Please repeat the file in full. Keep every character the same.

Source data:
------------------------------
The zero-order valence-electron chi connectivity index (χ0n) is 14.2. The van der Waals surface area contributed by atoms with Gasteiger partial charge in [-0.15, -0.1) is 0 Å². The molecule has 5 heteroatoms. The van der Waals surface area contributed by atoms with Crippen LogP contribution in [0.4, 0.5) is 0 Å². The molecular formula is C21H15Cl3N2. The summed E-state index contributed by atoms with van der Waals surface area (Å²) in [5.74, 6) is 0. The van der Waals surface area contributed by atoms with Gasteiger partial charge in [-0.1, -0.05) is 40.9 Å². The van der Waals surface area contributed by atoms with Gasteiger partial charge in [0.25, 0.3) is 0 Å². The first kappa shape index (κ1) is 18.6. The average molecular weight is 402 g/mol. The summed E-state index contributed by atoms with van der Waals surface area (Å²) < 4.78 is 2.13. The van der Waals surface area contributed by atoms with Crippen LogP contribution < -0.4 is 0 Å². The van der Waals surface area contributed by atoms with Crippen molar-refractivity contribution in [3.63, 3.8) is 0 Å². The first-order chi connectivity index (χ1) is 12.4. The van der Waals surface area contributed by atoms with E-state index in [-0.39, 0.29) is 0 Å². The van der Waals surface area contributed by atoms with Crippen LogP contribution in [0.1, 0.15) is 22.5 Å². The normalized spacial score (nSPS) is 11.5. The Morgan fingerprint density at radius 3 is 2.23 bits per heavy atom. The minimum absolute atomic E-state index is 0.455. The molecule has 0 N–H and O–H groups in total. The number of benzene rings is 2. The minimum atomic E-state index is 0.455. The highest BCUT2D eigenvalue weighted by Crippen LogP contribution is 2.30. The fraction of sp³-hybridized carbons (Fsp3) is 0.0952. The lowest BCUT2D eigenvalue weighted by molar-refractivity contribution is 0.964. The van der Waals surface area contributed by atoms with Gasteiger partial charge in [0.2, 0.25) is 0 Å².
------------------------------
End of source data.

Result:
The zero-order valence-electron chi connectivity index (χ0n) is 14.2. The van der Waals surface area contributed by atoms with Gasteiger partial charge in [-0.15, -0.1) is 0 Å². The molecule has 5 heteroatoms. The van der Waals surface area contributed by atoms with Crippen LogP contribution in [0.4, 0.5) is 0 Å². The molecular formula is C21H15Cl3N2. The summed E-state index contributed by atoms with van der Waals surface area (Å²) in [5.74, 6) is 0. The van der Waals surface area contributed by atoms with Gasteiger partial charge in [-0.1, -0.05) is 40.9 Å². The van der Waals surface area contributed by atoms with Gasteiger partial charge in [0.25, 0.3) is 0 Å². The first kappa shape index (κ1) is 18.6. The average molecular weight is 402 g/mol. The summed E-state index contributed by atoms with van der Waals surface area (Å²) < 4.78 is 2.13. The van der Waals surface area contributed by atoms with Crippen LogP contribution < -0.4 is 0 Å². The van der Waals surface area contributed by atoms with Crippen molar-refractivity contribution in [3.63, 3.8) is 0 Å². The first-order chi connectivity index (χ1) is 12.4. The van der Waals surface area contributed by atoms with E-state index in [-0.39, 0.29) is 0 Å². The van der Waals surface area contributed by atoms with Crippen LogP contribution in [0.1, 0.15) is 22.5 Å². The normalized spacial score (nSPS) is 11.5. The Morgan fingerprint density at radius 3 is 2.23 bits per heavy atom. The minimum absolute atomic E-state index is 0.455. The molecule has 0 N–H and O–H groups in total. The number of benzene rings is 2. The minimum atomic E-state index is 0.455. The highest BCUT2D eigenvalue weighted by Crippen LogP contribution is 2.30. The fraction of sp³-hybridized carbons (Fsp3) is 0.0952. The lowest BCUT2D eigenvalue weighted by molar-refractivity contribution is 0.964. The van der Waals surface area contributed by atoms with Gasteiger partial charge in [0.2, 0.25) is 0 Å².